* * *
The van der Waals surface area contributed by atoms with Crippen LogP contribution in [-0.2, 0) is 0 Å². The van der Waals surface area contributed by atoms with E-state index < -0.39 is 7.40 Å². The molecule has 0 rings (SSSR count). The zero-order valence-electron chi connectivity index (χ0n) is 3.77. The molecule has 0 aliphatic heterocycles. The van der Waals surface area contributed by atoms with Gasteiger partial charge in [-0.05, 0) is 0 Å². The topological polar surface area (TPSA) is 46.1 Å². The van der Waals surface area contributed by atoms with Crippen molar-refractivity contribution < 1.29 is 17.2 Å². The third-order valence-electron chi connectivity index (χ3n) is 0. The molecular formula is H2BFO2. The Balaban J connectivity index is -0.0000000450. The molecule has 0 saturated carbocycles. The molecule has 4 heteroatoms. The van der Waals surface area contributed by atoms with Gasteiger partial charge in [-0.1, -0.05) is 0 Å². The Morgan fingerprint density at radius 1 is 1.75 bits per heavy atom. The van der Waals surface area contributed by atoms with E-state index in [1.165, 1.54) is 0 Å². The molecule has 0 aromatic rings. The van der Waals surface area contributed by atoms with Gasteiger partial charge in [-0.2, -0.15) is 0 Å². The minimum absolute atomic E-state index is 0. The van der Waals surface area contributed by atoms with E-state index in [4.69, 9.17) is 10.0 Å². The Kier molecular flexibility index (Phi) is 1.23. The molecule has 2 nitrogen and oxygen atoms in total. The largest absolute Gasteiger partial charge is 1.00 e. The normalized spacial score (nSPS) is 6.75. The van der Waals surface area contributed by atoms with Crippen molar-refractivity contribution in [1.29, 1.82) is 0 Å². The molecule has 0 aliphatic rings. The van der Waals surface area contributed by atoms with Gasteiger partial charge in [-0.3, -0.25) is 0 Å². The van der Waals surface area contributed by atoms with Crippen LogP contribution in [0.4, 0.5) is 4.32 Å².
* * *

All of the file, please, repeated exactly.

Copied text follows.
The van der Waals surface area contributed by atoms with Crippen LogP contribution in [-0.2, 0) is 0 Å². The van der Waals surface area contributed by atoms with E-state index < -0.39 is 7.40 Å². The molecule has 0 rings (SSSR count). The zero-order valence-electron chi connectivity index (χ0n) is 3.77. The molecule has 0 aliphatic heterocycles. The van der Waals surface area contributed by atoms with Gasteiger partial charge in [-0.05, 0) is 0 Å². The topological polar surface area (TPSA) is 46.1 Å². The van der Waals surface area contributed by atoms with Crippen molar-refractivity contribution < 1.29 is 17.2 Å². The third-order valence-electron chi connectivity index (χ3n) is 0. The molecular formula is H2BFO2. The Balaban J connectivity index is -0.0000000450. The molecule has 0 saturated carbocycles. The molecule has 4 heteroatoms. The van der Waals surface area contributed by atoms with Gasteiger partial charge in [-0.1, -0.05) is 0 Å². The Morgan fingerprint density at radius 1 is 1.75 bits per heavy atom. The van der Waals surface area contributed by atoms with E-state index in [1.165, 1.54) is 0 Å². The molecule has 0 aromatic rings. The van der Waals surface area contributed by atoms with Gasteiger partial charge in [-0.2, -0.15) is 0 Å². The minimum absolute atomic E-state index is 0. The van der Waals surface area contributed by atoms with E-state index in [4.69, 9.17) is 10.0 Å². The Kier molecular flexibility index (Phi) is 1.23. The molecule has 2 nitrogen and oxygen atoms in total. The largest absolute Gasteiger partial charge is 1.00 e. The normalized spacial score (nSPS) is 6.75. The van der Waals surface area contributed by atoms with Crippen molar-refractivity contribution in [1.29, 1.82) is 0 Å². The molecule has 0 aliphatic rings. The van der Waals surface area contributed by atoms with Gasteiger partial charge in [-0.3, -0.25) is 0 Å². The van der Waals surface area contributed by atoms with Crippen LogP contribution in [0.4, 0.5) is 4.32 Å².